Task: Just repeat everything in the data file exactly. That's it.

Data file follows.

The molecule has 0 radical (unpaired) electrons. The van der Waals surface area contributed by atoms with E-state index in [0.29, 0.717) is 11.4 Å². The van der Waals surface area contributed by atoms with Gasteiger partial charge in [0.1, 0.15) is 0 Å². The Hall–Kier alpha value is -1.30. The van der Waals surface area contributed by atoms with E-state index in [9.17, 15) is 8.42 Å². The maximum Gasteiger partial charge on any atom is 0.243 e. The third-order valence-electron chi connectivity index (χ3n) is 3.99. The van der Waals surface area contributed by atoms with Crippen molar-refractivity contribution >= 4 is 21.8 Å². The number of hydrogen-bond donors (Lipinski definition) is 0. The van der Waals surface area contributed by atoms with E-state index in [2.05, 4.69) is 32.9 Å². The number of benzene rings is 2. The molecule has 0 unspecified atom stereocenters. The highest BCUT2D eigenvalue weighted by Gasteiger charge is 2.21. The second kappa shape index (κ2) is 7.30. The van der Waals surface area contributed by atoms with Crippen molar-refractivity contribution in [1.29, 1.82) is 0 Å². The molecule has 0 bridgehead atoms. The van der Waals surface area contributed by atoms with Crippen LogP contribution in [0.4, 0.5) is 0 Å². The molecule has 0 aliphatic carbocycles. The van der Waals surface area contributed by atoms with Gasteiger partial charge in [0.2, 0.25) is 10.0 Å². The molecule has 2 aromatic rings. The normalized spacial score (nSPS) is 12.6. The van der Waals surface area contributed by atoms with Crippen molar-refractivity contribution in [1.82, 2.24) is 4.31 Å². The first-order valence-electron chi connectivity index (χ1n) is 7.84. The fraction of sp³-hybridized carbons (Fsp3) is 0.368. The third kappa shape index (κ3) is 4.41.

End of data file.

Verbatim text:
The molecule has 0 radical (unpaired) electrons. The van der Waals surface area contributed by atoms with E-state index in [0.29, 0.717) is 11.4 Å². The van der Waals surface area contributed by atoms with Gasteiger partial charge in [0.1, 0.15) is 0 Å². The Hall–Kier alpha value is -1.30. The van der Waals surface area contributed by atoms with E-state index in [9.17, 15) is 8.42 Å². The maximum Gasteiger partial charge on any atom is 0.243 e. The third-order valence-electron chi connectivity index (χ3n) is 3.99. The van der Waals surface area contributed by atoms with Crippen molar-refractivity contribution >= 4 is 21.8 Å². The number of hydrogen-bond donors (Lipinski definition) is 0. The van der Waals surface area contributed by atoms with E-state index in [2.05, 4.69) is 32.9 Å². The number of benzene rings is 2. The molecule has 0 unspecified atom stereocenters. The highest BCUT2D eigenvalue weighted by Gasteiger charge is 2.21. The second kappa shape index (κ2) is 7.30. The van der Waals surface area contributed by atoms with Crippen molar-refractivity contribution in [1.29, 1.82) is 0 Å². The molecule has 0 bridgehead atoms. The van der Waals surface area contributed by atoms with Crippen LogP contribution in [0.4, 0.5) is 0 Å². The molecule has 0 aliphatic carbocycles. The van der Waals surface area contributed by atoms with Gasteiger partial charge in [0.2, 0.25) is 10.0 Å². The molecule has 2 aromatic rings. The normalized spacial score (nSPS) is 12.6. The van der Waals surface area contributed by atoms with Crippen molar-refractivity contribution in [1.82, 2.24) is 4.31 Å². The first-order valence-electron chi connectivity index (χ1n) is 7.84. The fraction of sp³-hybridized carbons (Fsp3) is 0.368. The third kappa shape index (κ3) is 4.41.